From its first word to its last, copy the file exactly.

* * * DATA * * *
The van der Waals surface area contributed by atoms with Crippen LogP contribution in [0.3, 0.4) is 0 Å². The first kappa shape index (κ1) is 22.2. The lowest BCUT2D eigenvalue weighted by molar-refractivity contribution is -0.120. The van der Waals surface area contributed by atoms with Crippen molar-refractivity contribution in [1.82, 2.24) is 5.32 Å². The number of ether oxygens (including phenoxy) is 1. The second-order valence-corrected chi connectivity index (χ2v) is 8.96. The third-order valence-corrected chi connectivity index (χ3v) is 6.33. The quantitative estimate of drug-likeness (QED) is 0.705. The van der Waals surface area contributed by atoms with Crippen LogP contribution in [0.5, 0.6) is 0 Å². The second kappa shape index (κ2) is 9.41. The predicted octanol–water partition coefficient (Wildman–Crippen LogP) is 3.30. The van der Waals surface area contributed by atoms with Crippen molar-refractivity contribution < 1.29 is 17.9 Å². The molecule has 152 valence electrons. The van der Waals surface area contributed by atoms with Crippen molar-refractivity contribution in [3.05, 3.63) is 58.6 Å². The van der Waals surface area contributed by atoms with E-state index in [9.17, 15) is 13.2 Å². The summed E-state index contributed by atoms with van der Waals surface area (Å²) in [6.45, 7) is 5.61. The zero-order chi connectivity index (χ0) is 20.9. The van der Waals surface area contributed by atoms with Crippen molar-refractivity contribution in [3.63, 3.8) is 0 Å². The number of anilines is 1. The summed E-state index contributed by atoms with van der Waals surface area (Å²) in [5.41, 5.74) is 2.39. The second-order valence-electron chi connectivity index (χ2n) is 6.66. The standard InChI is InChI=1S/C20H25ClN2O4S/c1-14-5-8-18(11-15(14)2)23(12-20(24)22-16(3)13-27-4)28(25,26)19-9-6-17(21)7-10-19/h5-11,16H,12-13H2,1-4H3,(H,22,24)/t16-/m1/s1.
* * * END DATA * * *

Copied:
The van der Waals surface area contributed by atoms with Crippen LogP contribution in [0.3, 0.4) is 0 Å². The first kappa shape index (κ1) is 22.2. The lowest BCUT2D eigenvalue weighted by molar-refractivity contribution is -0.120. The van der Waals surface area contributed by atoms with Crippen molar-refractivity contribution in [1.82, 2.24) is 5.32 Å². The number of ether oxygens (including phenoxy) is 1. The second-order valence-corrected chi connectivity index (χ2v) is 8.96. The third-order valence-corrected chi connectivity index (χ3v) is 6.33. The quantitative estimate of drug-likeness (QED) is 0.705. The van der Waals surface area contributed by atoms with Crippen LogP contribution in [0.5, 0.6) is 0 Å². The second kappa shape index (κ2) is 9.41. The predicted octanol–water partition coefficient (Wildman–Crippen LogP) is 3.30. The van der Waals surface area contributed by atoms with Crippen molar-refractivity contribution < 1.29 is 17.9 Å². The molecule has 152 valence electrons. The van der Waals surface area contributed by atoms with Crippen molar-refractivity contribution in [3.05, 3.63) is 58.6 Å². The van der Waals surface area contributed by atoms with E-state index in [9.17, 15) is 13.2 Å². The summed E-state index contributed by atoms with van der Waals surface area (Å²) in [6.45, 7) is 5.61. The zero-order chi connectivity index (χ0) is 20.9. The van der Waals surface area contributed by atoms with Crippen molar-refractivity contribution in [3.63, 3.8) is 0 Å². The number of anilines is 1. The summed E-state index contributed by atoms with van der Waals surface area (Å²) in [5.41, 5.74) is 2.39. The second-order valence-electron chi connectivity index (χ2n) is 6.66. The standard InChI is InChI=1S/C20H25ClN2O4S/c1-14-5-8-18(11-15(14)2)23(12-20(24)22-16(3)13-27-4)28(25,26)19-9-6-17(21)7-10-19/h5-11,16H,12-13H2,1-4H3,(H,22,24)/t16-/m1/s1.